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Mozell Miley-Bailey

Updated: May 22, 2022

Mozell was born in Angeles City, in the Pampanga region in the Philippines and grew up in a multi-ethnic neighborhood in Woodside Queens, NY since she was 6 years old. Her father is an American from Indiana who worked in the US Air Force and her mother was born and raised in the Philippines. They met in Pakistan and married in the Philippines where they lived in Angeles City then later in the Laguna region when her father was stationed there and her mother was studying to become a dentist and a nurse.

Mozell is an award-winning independent filmmaker, and also runs a successful marketing and communications business for corporate clients in the entertainment industry. As a filmmaker, she wants to tell stories about people in motion from places all over the world by lifting the gilt off the mysteries of life, encounters and human revelations and confronting the questions rather than the answers. And the beautiful struggle of it all. Her past and present experiences and observations of the world and the forces around us inform the direction of her art. “By telling a story, I want to help people have a better idea, a better understanding and do away with preconceived notions about other cultures.”

A: How is the Filipino culture different from American culture?

M: When we were living in Angeles City, my mother invited, as most Filipinos do, their relatives to live with them. It’s unconventional but it’s what Filipinos do or typical Asian families do, you know they help each other out. Very different from my Dad’s side and the American way of living with large, extended families and I witnessed that, seeing the differences because when we came here in the states that didn’t happen. That’s one difference between the American household versus the Asian household.

A: What ethnicity do you most relate to?

M: I’m really comfortable in my own skin and that skin is a mix of that. I feel really privileged to have both. Being both is an entry to both cultures, but growing up in NY I never felt I had to choose. I never questioned it until I got to college when people would ask if I was Filipino and it’s where I actually first made friends with other Filipinos. Where I grew up in Queens, I had a mixed group of friends. That was my upbringing. College was where I started questioning who I was and my background and wished I knew Tagalog more.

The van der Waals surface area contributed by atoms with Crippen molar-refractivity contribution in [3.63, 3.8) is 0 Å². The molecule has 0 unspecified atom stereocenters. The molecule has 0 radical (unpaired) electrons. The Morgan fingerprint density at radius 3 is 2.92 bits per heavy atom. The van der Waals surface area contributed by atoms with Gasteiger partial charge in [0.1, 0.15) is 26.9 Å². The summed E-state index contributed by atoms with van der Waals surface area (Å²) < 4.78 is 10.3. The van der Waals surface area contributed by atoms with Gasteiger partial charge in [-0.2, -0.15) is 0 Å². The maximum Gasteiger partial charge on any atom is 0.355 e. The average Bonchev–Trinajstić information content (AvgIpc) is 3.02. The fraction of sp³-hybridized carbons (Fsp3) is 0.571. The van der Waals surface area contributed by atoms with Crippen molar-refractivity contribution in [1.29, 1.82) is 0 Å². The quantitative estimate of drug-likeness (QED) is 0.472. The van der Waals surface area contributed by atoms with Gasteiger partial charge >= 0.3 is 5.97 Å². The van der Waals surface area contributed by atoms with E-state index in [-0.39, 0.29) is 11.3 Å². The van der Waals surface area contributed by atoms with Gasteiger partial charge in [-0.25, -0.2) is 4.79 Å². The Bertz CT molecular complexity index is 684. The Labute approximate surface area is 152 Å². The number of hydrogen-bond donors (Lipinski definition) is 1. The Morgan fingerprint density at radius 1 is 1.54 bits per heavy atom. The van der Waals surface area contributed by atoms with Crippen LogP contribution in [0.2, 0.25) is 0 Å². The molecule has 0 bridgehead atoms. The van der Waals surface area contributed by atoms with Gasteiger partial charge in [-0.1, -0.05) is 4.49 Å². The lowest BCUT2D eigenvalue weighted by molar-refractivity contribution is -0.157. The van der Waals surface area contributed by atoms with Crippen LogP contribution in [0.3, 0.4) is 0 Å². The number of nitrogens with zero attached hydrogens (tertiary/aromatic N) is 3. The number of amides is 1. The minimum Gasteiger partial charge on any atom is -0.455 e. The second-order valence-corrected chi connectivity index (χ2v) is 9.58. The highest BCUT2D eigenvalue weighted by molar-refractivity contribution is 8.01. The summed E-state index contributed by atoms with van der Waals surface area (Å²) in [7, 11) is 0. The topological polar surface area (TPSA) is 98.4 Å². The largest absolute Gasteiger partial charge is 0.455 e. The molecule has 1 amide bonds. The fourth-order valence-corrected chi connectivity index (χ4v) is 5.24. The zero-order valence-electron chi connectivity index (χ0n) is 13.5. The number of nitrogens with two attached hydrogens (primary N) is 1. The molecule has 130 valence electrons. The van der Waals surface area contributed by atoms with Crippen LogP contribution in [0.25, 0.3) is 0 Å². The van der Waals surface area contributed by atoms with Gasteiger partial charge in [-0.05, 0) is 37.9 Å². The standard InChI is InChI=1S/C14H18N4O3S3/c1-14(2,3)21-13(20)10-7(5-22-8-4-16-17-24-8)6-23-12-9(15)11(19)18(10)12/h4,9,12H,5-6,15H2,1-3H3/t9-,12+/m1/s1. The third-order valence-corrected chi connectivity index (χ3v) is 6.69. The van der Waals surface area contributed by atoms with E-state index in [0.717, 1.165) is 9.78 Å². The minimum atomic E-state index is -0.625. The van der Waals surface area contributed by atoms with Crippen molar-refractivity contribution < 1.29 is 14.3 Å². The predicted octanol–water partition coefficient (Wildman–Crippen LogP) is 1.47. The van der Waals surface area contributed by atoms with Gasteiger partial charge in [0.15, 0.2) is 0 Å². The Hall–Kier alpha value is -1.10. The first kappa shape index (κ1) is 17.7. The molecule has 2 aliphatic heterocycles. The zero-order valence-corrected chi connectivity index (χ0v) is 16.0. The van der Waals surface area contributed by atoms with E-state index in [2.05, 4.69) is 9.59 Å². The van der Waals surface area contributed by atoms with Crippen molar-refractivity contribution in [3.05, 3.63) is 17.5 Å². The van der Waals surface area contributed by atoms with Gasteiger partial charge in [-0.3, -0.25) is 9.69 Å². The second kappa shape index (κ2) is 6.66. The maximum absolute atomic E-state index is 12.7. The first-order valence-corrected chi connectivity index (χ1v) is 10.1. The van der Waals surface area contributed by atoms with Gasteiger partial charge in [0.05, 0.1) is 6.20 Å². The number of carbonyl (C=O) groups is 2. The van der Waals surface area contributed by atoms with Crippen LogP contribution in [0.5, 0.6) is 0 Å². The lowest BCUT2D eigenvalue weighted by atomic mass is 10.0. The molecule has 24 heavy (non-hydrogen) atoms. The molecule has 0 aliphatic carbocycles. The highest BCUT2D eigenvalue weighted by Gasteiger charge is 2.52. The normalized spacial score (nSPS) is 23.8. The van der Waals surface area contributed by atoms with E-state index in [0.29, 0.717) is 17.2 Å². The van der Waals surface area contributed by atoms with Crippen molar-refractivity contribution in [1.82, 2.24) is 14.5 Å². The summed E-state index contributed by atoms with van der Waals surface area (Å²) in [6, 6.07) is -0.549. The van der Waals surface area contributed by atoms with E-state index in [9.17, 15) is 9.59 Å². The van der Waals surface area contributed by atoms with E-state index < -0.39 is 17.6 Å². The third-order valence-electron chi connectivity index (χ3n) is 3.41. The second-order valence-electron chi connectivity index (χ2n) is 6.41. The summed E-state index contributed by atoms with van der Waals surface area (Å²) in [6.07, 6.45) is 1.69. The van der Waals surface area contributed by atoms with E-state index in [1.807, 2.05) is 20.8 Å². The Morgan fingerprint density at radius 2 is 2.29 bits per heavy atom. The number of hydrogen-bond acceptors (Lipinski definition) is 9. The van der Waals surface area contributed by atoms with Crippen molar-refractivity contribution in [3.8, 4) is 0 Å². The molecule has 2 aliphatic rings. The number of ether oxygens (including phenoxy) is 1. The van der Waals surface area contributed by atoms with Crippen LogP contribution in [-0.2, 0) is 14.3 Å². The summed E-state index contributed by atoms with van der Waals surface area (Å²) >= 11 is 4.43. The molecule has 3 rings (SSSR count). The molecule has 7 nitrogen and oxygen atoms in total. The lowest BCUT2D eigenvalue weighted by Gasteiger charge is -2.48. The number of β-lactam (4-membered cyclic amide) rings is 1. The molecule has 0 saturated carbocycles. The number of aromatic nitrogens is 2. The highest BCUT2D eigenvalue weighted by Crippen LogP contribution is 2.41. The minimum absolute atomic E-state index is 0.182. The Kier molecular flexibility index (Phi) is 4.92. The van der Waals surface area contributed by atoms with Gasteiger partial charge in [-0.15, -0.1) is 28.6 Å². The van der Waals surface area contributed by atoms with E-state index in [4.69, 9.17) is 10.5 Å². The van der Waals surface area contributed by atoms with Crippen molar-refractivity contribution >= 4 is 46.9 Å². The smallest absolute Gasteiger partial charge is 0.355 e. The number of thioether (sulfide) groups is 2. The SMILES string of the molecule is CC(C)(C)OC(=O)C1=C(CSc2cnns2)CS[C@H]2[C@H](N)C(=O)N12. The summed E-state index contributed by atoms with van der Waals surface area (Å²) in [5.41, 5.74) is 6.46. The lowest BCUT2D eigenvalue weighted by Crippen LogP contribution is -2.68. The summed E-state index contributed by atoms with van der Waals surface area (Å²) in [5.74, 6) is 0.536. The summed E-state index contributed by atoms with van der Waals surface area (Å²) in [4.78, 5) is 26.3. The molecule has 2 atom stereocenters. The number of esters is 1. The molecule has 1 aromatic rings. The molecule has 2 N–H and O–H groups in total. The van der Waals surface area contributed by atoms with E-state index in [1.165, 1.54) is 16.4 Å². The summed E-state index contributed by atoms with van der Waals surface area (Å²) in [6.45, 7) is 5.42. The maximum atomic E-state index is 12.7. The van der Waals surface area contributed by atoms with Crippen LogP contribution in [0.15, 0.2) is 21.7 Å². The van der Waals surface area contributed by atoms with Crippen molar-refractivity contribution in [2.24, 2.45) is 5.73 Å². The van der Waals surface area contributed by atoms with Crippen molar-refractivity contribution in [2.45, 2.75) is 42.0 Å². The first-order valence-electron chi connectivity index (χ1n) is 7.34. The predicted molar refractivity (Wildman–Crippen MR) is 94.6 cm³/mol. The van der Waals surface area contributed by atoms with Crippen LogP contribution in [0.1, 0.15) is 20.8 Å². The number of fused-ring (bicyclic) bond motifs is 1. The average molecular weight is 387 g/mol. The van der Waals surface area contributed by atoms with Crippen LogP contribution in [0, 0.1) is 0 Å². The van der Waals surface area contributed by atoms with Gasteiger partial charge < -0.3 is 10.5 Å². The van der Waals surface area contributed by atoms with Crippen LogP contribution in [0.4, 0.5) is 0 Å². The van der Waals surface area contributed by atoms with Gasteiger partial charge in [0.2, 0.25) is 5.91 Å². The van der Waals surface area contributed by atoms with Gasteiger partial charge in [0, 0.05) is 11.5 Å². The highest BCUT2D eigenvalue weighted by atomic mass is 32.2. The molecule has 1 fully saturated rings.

In college, at NYU, I majored in journalism. There were all these student unions, different groups and I wanted to join everything. I was in the student council and was very active. You become more aware of your differences. I was out and about with all types of people with different backgrounds. But hanging out with a core group of Filipinos in college informed my love for my Filipino culture and the love of being a Filipino American and met all kinds of people, people who were in tight cliques, people who worked as bouncers, which led me to my filmmaking. I became interested in doing stories about Filipinos and Asian Americans in general. The Asian community opened doors for me.

I became disillusioned with journalism in college when I took a class called Minorities in the Media and took up internships in NY. The class opened my eyes about how minorities are represented in the media. I interned at television networks and shows and the reporters would complain to me about the business and how some minority reporters are expected to act. In class, we talked about why does the news always want to sensationalize and report negative news about minorities specifically African American and some Asians too. Why can’t you hear about a good story about these groups? So it turned me off and tainted my view of working as a journalist in the media and also the money was very low paying for the amount of work you had to do. It planted the seed for me that there needs to be more stories, more representation. But I didn’t know how to tell those stories until later when I discovered film. I got accepted into a film video workshop and I loved it. I never thought film would be something I can do.